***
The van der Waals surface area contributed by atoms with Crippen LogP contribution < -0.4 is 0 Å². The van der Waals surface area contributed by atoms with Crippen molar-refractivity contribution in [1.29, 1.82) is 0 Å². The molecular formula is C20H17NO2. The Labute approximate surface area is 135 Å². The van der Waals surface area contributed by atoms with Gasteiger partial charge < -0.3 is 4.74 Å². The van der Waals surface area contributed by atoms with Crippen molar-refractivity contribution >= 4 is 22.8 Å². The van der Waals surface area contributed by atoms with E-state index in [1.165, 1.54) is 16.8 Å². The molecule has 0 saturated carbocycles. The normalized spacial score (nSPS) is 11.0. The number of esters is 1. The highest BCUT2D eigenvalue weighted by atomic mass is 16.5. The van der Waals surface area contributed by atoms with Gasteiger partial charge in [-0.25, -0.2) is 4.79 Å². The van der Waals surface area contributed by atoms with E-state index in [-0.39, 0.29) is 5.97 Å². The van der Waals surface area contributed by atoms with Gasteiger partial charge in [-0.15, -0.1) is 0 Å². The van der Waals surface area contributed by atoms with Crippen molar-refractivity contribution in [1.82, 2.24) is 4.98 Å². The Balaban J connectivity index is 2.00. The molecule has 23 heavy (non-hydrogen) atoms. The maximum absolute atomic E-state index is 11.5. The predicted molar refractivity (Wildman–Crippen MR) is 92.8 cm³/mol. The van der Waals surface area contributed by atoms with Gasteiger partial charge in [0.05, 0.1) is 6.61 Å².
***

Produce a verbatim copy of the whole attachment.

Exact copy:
The van der Waals surface area contributed by atoms with Crippen LogP contribution < -0.4 is 0 Å². The van der Waals surface area contributed by atoms with Crippen molar-refractivity contribution in [1.29, 1.82) is 0 Å². The molecular formula is C20H17NO2. The Labute approximate surface area is 135 Å². The van der Waals surface area contributed by atoms with Gasteiger partial charge < -0.3 is 4.74 Å². The van der Waals surface area contributed by atoms with Crippen molar-refractivity contribution >= 4 is 22.8 Å². The van der Waals surface area contributed by atoms with E-state index in [1.165, 1.54) is 16.8 Å². The molecule has 0 saturated carbocycles. The normalized spacial score (nSPS) is 11.0. The number of esters is 1. The highest BCUT2D eigenvalue weighted by atomic mass is 16.5. The van der Waals surface area contributed by atoms with Gasteiger partial charge in [-0.25, -0.2) is 4.79 Å². The van der Waals surface area contributed by atoms with E-state index in [-0.39, 0.29) is 5.97 Å². The van der Waals surface area contributed by atoms with Gasteiger partial charge in [-0.15, -0.1) is 0 Å². The van der Waals surface area contributed by atoms with Crippen molar-refractivity contribution in [1.82, 2.24) is 4.98 Å². The Balaban J connectivity index is 2.00. The molecule has 23 heavy (non-hydrogen) atoms. The maximum absolute atomic E-state index is 11.5. The predicted molar refractivity (Wildman–Crippen MR) is 92.8 cm³/mol. The van der Waals surface area contributed by atoms with Gasteiger partial charge in [0.05, 0.1) is 6.61 Å².